Useful Node-RED Nodes for Your IIoT Application

Posted by Matt Newton on Apr 18, 2017 1:59:59 PM

In several previous posts we talked about some of the software technologies automation professionals should put on their radar in preparation for Industrial Internet of Things (IIoT) applications.

JavaScript, node.js and Node-RED offer a ton of benefits to those looking to build their IIoT application. Learn more about the Industrial Internet of Things in the State of the IIoT white paper.

State of the IIoT white paper

Node-RED is also available as a standard feature on all GROOV AR1 Boxes from Opto 22. You can learn more about it in the video below.

Video Thumbnail

Ladder logic relay diagramEach software technology we've talked about (JavaScript, node.js, Node-RED) has a huge pool of developer talent that can be tapped into, which means you’re not going to struggle to find a developer to build your IIoT application.

You can easily find someone in the developer market that understands these web languages and technologies, as opposed to struggling to find someone that understands legacy languages like ladder logic.

Node.js and Node-RED also offer a wealth of prebuilt code that’s already been written, so you can leverage it in your own application without a lot of effort.

And we know that Node-RED, with its visual drag-and-drop, point-and-click interface, is an incredibly easy tool to use to build your own IIoT application without having to write and debug code.

Node-RED Flow.jpg

But what are some of the nodes and Node-RED flows you might be able to use in your application? Here’s a list of ten Node-RED nodes you might find useful.

Keep track of current public IP for remote sites with Node-REDPublic IP Address Change. Maybe you’ve got a remote site that you’ve set up port forwarding on so you can easily remote-desktop into the HMI there. Don’t you just hate it when the ISP changes the public IP address without giving you a heads up? Getting locked out of your remote site can be a pain.

This flow automatically checks whether your remote site’s public IP address has changed. Once the flow checks, you can automatically notify yourself over any number of methods including Twitter, email, and text message.

Log data to a spreadsheet. In this case, Google Sheets. Now you can log your data up to a spreadsheet in the cloud where you can safely store it for as long as you need to.

Check the weather. You can automatically check the weather and then control your HVAC system to change setpoints in your control system.

Node-RED easily adds MQTT to your IIoT applicationTransmit sensor data over MQTT. MQTT gets a lot of press these days. And for good reason. It’s an incredibly lightweight publish/subscribe data transmission protocol. You can read more about MQTT and how it compares to OPC in this Opto 22 blog post.

Report by exception. Need to add some basic report-by-exception capabilities to your control system? Do it with this Node-RED node. You can even add some additional notification capabilities like Twitter and email messaging, so you have real-time control system information wherever you are.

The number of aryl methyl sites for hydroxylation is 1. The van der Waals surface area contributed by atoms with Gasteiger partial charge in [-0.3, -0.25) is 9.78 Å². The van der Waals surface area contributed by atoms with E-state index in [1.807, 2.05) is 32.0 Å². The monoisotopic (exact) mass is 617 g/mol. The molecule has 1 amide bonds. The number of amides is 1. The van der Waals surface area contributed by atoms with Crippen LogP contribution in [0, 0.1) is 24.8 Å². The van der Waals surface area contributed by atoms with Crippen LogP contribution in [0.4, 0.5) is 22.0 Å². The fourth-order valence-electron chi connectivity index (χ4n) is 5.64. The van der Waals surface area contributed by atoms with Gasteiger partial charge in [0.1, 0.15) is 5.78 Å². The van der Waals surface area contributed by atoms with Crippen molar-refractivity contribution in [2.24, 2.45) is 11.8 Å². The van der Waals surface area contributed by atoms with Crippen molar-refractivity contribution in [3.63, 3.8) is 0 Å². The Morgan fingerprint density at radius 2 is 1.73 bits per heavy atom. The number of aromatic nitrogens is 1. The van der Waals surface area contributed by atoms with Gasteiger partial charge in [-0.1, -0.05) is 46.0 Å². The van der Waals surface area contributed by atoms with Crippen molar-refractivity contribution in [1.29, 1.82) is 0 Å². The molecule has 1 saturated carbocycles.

Quickly add IBM Watson capabilities to your IIoT application with Node-REDIBM® Watson IoT™. This is where things start to get pretty interesting, and you can take your IIoT application to an entirely new level. Watson has all kinds of tools built into it to do things like machine learning, predictive analytics, and a host of other human and machine interaction features. There are also nodes for the IBM Bluemix®system.

Just remember, you have to have data to plug into Watson to get it to do anything interesting. That’s where our next node comes in. 

SNAP PAC System. Get your control system data, including I/O values and system variables, into cloud-based applications like IBM Watson or Amazon® Web Services. Read and write this data securely. Remember, to do anything interesting with the big data from our process control and automation systems, you first have to actually get the data.

Serial devices. Got some old serial devices attached to a PC that contain useful data, if only you could access it easily? There are nodes for serial devices, too. Now your serial devices can join the IIoT and become another data source for cloud-based applications.

Modbus Devices. The old fallback protocol, Modbus, often the last resort of all automation systems. If you can’t get that new-fangled, advanced, and probably totally proprietary automation protocol to work, there’s almost always the old standby available in the form of Modbus. Now you can pull data from your Modbus devices (and that’s a lot of industrial automation and process control devices) directly into your Node-RED application, where you can move it into predictive analytics software in IBM Watson IoT.

SQL and SQLite. Want to access data stored on a local database somewhere, or use it as information to help make decisions in your control system? That’s easy to do with Node-RED as well.

There are nodes for all kinds of things. The building blocks are already there for just about anyone to quickly get started with their IIoT application using Node-RED.

Learn more about the Industrial Internet of Things in the 2017 State of The IIoT Whitepaper.

State of the IIoT white paper

Topics: Internet of Things, IoT, PACs, API, REST API, REST, IIoT, Industrial Internet of Things, Node-RED, MQTT

Written by Matt Newton

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